High-resolution human brain imaging modalities currently used in clinics include X-ray computerized tomography (CT) and magnetic resonance imaging (MRI). However, both CT and MRI are expensive. Furthermore, X-ray CT involves exposure to ionizing radiation. In certain cases, ultrasound brain imaging is employed.1 Ultrasound imaging is an established pediatric brain imaging modality2 for use before the fontanelles are closed. After the closure of the fontanelles, the image quality degrades significantly because the skull severely attenuates and scatters ultrasonic waves. Transcranial ultrasonic brain imaging of adults is also limited by the inhomogeneous aberrating effect of the skull bone. 3, 4, 5, 6, 7, 8, 9 The skull bone induces both phase and amplitude distortions. Such distortions can be potentially corrected by various methods, such as adaptive focusing,10 time reversal,11 dynamic focusing,12 and spatiotemporal inverse filter (STIF).13 However, transcranial ultrasound imaging still suffers from poor resolution and poor contrast.
Photoacoustic tomography (PAT) is a hybrid, non-ionizing imaging modality, which combines the resolution of ultrasound imaging with the contrast of optical imaging.14, 15, 16, 17, 18 In PAT, pulsed laser energy is delivered into biological tissue. The subsequent ultrasound signal generated by the photoacoustic (PA) effect is detected to form an image through a reconstruction algorithm. Compared with pure ultrasound imaging, the contrast in PAT is optically based. PAT is particularly suitable for imaging blood vessels because of the high optical contrast between blood and surrounding biological tissue. In addition, PAT detects ultrasound signals through one-way propagation. Therefore, PAT suffers less distortion by the skull than ultrasound imaging.
Brain cortex imaging by PAT, including structural, functional, and molecular imaging, has been successfully conducted in small animals.19, 20 However, brain cortex imaging with PAT in large animals has not been studied. Our group has reported monkey brain imaging using thermoacoustic tomography (TAT).21 Compared with TAT, whose contrast is determined by the water content and ion concentration of biological tissues, PAT provides dominantly hemoglobin contrast and is more suitable for vascular imaging.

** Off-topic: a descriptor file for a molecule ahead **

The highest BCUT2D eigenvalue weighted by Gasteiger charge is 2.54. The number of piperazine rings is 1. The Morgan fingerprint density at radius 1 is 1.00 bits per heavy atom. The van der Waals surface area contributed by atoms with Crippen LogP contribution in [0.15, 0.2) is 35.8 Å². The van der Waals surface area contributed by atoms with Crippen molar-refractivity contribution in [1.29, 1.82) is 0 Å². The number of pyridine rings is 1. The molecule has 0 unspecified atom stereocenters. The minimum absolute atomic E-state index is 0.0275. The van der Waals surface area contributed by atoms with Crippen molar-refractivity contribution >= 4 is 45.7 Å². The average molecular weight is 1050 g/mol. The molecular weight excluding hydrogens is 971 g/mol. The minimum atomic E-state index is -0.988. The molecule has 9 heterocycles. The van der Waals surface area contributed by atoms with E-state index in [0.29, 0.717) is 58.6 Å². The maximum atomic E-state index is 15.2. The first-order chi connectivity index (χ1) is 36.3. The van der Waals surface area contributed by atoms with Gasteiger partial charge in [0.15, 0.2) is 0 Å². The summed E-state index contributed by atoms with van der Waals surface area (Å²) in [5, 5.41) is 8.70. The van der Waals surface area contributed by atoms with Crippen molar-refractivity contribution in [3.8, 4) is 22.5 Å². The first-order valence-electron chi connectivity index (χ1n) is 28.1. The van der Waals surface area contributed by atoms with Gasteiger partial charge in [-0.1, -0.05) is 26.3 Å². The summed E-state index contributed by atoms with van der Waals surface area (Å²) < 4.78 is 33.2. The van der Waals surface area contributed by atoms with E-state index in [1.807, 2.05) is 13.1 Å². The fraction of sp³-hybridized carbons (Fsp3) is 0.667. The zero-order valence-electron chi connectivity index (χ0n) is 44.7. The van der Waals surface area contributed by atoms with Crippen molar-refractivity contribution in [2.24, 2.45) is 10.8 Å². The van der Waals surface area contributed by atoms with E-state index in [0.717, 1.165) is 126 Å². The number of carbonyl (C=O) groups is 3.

We extend the application of PAT to large animal brain cortex imaging in this study. One monkey head sample was imaged with our PAT system. Although the skull of the monkey head was as thick as , the main structures of the monkey brain cortex were identified by PAT. This promising result shows the feasibility of large animal brain cortex imaging using PAT.
Methods and Materials
The experimental setup for this study is shown in Fig. 1 . A Q-switched Nd:YAG laser (pulse width: ) (LS-2137/2, Symphotic TII Co., Camarillo, CA), operating at with a pulse repetition rate of , was employed as the irradiation source. A monkey head sample was irradiated from the top, and PA signals were detected on the orthogonal plane by an ultrasound transducer and then amplified by a amplifier (5072 PR, Panametrics, Waltham, MA). Next, the signals were directed to a digital oscilloscope (TDS5054, Tektronix, Beaverton, OR) and collected through a PC.
The early work by Fry22 showed that ultrasound signals propagating through a skull suffer from less distortion at lower frequencies . Therefore, an unfocused ultrasonic transducer (V303, Panametrics, Waltham, MA) with a center frequency of and 60% bandwidth was used in our experiment. The active element size of the transducer is .
A fresh head sample of a -old rhesus monkey was obtained from the California Primate Research Center. The head sample was immersed in a 10% formalin solution immediately after the head was harvested. The first PAT experiment was performed on the fifth day after the animal was sacrificed. Before the experiment, the hairs on the head were shaved off to reduce the potential attenuation of optical and acoustic waves. The dimensions of the head in the axial view are about , and the measured skull thickness is .
Before the experiment, the ultrasound transducer was aligned to point to the scanning center. The head sample was then held in a water tank and immersed in water. The location of the water tank was adjusted so that the sample was at the central scanning region. During the data acquisition, the ultrasound detector scanned the sample circularly for 240 steps, with a scanning radius of . A backprojection algorithm23 was employed to reconstruct an image. The laser wavelength used in all experiments was .
After the initial experiment, the skull was opened and the monkey brain was exposed. We found that the brain tissue still looked fresh when the skull was opened, because it is hard for formalin to penetrate the skull. We also found that fluid blood still remained in the major blood vessels, which provided optical contrast.
Before imaging the exposed brain, the skull bone was put back on the monkey brain to keep the brain in its original shape. Then the head sample was immersed in the 10% formalin solution. After the brain was fixed by formalin, the skull bone could be removed without altering the shape of the brain. The formalin solution also helped to solidify the blood in the blood vessels so that blood would not diffuse into water when the brain was immersed.